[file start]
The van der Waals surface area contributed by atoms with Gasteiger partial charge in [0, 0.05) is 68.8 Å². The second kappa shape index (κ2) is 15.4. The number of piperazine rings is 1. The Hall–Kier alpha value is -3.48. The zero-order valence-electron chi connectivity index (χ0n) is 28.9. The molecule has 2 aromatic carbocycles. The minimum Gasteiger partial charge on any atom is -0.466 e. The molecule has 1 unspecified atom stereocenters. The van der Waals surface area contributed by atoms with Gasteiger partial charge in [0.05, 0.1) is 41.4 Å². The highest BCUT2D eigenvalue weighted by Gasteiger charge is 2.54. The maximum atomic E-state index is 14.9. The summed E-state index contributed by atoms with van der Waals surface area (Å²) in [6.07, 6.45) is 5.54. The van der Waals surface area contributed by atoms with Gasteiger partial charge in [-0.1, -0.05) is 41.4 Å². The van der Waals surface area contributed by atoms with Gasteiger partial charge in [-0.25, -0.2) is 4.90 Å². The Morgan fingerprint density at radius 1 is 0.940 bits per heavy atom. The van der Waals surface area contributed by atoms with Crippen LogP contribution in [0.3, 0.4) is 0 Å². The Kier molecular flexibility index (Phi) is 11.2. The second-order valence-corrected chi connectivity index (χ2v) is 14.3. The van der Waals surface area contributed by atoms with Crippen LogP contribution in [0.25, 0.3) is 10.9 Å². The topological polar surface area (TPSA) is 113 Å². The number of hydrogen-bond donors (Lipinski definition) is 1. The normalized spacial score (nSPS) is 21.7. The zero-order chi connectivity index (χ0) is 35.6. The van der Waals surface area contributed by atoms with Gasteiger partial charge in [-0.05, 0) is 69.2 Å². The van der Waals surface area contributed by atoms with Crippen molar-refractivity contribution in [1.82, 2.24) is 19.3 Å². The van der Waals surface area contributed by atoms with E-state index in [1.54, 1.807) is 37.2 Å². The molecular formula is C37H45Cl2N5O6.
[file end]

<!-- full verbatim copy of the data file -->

The van der Waals surface area contributed by atoms with Gasteiger partial charge in [0, 0.05) is 68.8 Å². The second kappa shape index (κ2) is 15.4. The number of piperazine rings is 1. The Hall–Kier alpha value is -3.48. The zero-order valence-electron chi connectivity index (χ0n) is 28.9. The molecule has 2 aromatic carbocycles. The minimum Gasteiger partial charge on any atom is -0.466 e. The molecule has 1 unspecified atom stereocenters. The van der Waals surface area contributed by atoms with Gasteiger partial charge in [0.05, 0.1) is 41.4 Å². The highest BCUT2D eigenvalue weighted by Gasteiger charge is 2.54. The maximum atomic E-state index is 14.9. The summed E-state index contributed by atoms with van der Waals surface area (Å²) in [6.07, 6.45) is 5.54. The van der Waals surface area contributed by atoms with Gasteiger partial charge in [-0.1, -0.05) is 41.4 Å². The van der Waals surface area contributed by atoms with Gasteiger partial charge in [-0.25, -0.2) is 4.90 Å². The Morgan fingerprint density at radius 1 is 0.940 bits per heavy atom. The van der Waals surface area contributed by atoms with Crippen LogP contribution in [0.3, 0.4) is 0 Å². The Kier molecular flexibility index (Phi) is 11.2. The second-order valence-corrected chi connectivity index (χ2v) is 14.3. The van der Waals surface area contributed by atoms with Crippen LogP contribution in [0.25, 0.3) is 10.9 Å². The topological polar surface area (TPSA) is 113 Å². The number of hydrogen-bond donors (Lipinski definition) is 1. The normalized spacial score (nSPS) is 21.7. The zero-order chi connectivity index (χ0) is 35.6. The van der Waals surface area contributed by atoms with Gasteiger partial charge in [-0.05, 0) is 69.2 Å². The van der Waals surface area contributed by atoms with Crippen molar-refractivity contribution in [1.82, 2.24) is 19.3 Å². The van der Waals surface area contributed by atoms with E-state index in [1.54, 1.807) is 37.2 Å². The molecular formula is C37H45Cl2N5O6.